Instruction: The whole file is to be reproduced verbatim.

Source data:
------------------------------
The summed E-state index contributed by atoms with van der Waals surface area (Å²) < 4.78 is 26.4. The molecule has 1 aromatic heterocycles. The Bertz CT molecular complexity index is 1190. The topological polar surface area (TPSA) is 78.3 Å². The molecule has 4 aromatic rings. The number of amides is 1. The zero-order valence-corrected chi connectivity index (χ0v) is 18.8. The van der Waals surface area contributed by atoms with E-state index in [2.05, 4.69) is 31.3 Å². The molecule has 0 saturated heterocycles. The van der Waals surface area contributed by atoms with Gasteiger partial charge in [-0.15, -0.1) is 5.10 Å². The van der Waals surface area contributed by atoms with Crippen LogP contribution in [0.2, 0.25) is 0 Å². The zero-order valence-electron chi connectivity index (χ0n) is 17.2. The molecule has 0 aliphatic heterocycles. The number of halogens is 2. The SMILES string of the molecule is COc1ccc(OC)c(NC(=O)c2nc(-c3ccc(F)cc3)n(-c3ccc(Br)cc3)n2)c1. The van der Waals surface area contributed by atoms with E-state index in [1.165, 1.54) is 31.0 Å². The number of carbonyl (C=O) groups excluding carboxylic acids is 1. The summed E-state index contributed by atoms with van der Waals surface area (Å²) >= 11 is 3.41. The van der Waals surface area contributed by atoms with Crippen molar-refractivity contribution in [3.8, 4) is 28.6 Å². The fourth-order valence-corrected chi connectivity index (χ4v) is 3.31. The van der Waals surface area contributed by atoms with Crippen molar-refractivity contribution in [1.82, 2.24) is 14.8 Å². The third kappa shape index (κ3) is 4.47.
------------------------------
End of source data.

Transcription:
The summed E-state index contributed by atoms with van der Waals surface area (Å²) < 4.78 is 26.4. The molecule has 1 aromatic heterocycles. The Bertz CT molecular complexity index is 1190. The topological polar surface area (TPSA) is 78.3 Å². The molecule has 4 aromatic rings. The number of amides is 1. The zero-order valence-corrected chi connectivity index (χ0v) is 18.8. The van der Waals surface area contributed by atoms with E-state index in [2.05, 4.69) is 31.3 Å². The molecule has 0 saturated heterocycles. The van der Waals surface area contributed by atoms with Gasteiger partial charge in [-0.15, -0.1) is 5.10 Å². The van der Waals surface area contributed by atoms with Crippen LogP contribution in [0.2, 0.25) is 0 Å². The zero-order valence-electron chi connectivity index (χ0n) is 17.2. The molecule has 0 aliphatic heterocycles. The number of halogens is 2. The SMILES string of the molecule is COc1ccc(OC)c(NC(=O)c2nc(-c3ccc(F)cc3)n(-c3ccc(Br)cc3)n2)c1. The van der Waals surface area contributed by atoms with E-state index in [1.165, 1.54) is 31.0 Å². The number of carbonyl (C=O) groups excluding carboxylic acids is 1. The summed E-state index contributed by atoms with van der Waals surface area (Å²) >= 11 is 3.41. The van der Waals surface area contributed by atoms with Crippen molar-refractivity contribution in [3.8, 4) is 28.6 Å². The fourth-order valence-corrected chi connectivity index (χ4v) is 3.31. The van der Waals surface area contributed by atoms with Crippen molar-refractivity contribution in [1.82, 2.24) is 14.8 Å². The third kappa shape index (κ3) is 4.47.